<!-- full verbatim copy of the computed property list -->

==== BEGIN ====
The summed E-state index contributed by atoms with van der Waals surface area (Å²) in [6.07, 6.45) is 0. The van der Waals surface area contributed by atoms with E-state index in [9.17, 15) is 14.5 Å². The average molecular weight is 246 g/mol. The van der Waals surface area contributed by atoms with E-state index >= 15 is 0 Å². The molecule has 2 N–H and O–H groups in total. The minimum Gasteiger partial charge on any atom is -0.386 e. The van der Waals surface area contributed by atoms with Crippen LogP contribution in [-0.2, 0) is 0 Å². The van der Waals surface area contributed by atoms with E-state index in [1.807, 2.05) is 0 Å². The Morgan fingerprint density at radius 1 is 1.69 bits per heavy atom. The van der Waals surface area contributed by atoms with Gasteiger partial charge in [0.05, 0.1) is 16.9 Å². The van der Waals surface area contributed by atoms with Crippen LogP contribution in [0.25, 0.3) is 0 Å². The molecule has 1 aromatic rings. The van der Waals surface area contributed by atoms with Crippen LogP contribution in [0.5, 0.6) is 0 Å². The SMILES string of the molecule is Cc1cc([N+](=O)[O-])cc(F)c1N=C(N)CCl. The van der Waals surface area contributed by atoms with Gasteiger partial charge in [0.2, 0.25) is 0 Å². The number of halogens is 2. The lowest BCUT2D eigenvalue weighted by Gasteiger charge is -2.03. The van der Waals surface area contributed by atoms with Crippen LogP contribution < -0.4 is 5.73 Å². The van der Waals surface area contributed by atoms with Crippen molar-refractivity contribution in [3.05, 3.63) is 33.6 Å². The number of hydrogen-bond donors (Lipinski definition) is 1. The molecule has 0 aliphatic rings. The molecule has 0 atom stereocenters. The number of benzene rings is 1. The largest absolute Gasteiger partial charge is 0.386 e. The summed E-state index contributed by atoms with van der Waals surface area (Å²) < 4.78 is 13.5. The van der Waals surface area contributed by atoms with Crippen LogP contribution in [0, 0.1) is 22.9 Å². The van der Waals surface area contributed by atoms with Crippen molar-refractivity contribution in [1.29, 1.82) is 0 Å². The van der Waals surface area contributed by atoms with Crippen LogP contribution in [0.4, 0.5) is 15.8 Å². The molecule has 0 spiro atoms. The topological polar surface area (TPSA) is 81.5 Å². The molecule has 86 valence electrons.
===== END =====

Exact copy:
The summed E-state index contributed by atoms with van der Waals surface area (Å²) in [6.07, 6.45) is 0. The van der Waals surface area contributed by atoms with E-state index in [9.17, 15) is 14.5 Å². The average molecular weight is 246 g/mol. The van der Waals surface area contributed by atoms with E-state index >= 15 is 0 Å². The molecule has 2 N–H and O–H groups in total. The minimum Gasteiger partial charge on any atom is -0.386 e. The van der Waals surface area contributed by atoms with Crippen LogP contribution in [-0.2, 0) is 0 Å². The van der Waals surface area contributed by atoms with E-state index in [1.807, 2.05) is 0 Å². The Morgan fingerprint density at radius 1 is 1.69 bits per heavy atom. The van der Waals surface area contributed by atoms with Gasteiger partial charge in [0.05, 0.1) is 16.9 Å². The van der Waals surface area contributed by atoms with Crippen LogP contribution in [0.25, 0.3) is 0 Å². The molecule has 1 aromatic rings. The van der Waals surface area contributed by atoms with Crippen LogP contribution in [0.5, 0.6) is 0 Å². The SMILES string of the molecule is Cc1cc([N+](=O)[O-])cc(F)c1N=C(N)CCl. The van der Waals surface area contributed by atoms with Gasteiger partial charge in [0.2, 0.25) is 0 Å². The number of halogens is 2. The lowest BCUT2D eigenvalue weighted by Gasteiger charge is -2.03. The van der Waals surface area contributed by atoms with Crippen LogP contribution < -0.4 is 5.73 Å². The van der Waals surface area contributed by atoms with Crippen molar-refractivity contribution in [3.05, 3.63) is 33.6 Å². The number of hydrogen-bond donors (Lipinski definition) is 1. The molecule has 0 aliphatic rings. The molecule has 0 atom stereocenters. The number of benzene rings is 1. The largest absolute Gasteiger partial charge is 0.386 e. The summed E-state index contributed by atoms with van der Waals surface area (Å²) < 4.78 is 13.5. The van der Waals surface area contributed by atoms with Crippen LogP contribution in [0, 0.1) is 22.9 Å². The van der Waals surface area contributed by atoms with Crippen molar-refractivity contribution in [1.29, 1.82) is 0 Å². The van der Waals surface area contributed by atoms with Crippen LogP contribution in [0.4, 0.5) is 15.8 Å². The molecule has 0 spiro atoms. The topological polar surface area (TPSA) is 81.5 Å². The molecule has 86 valence electrons.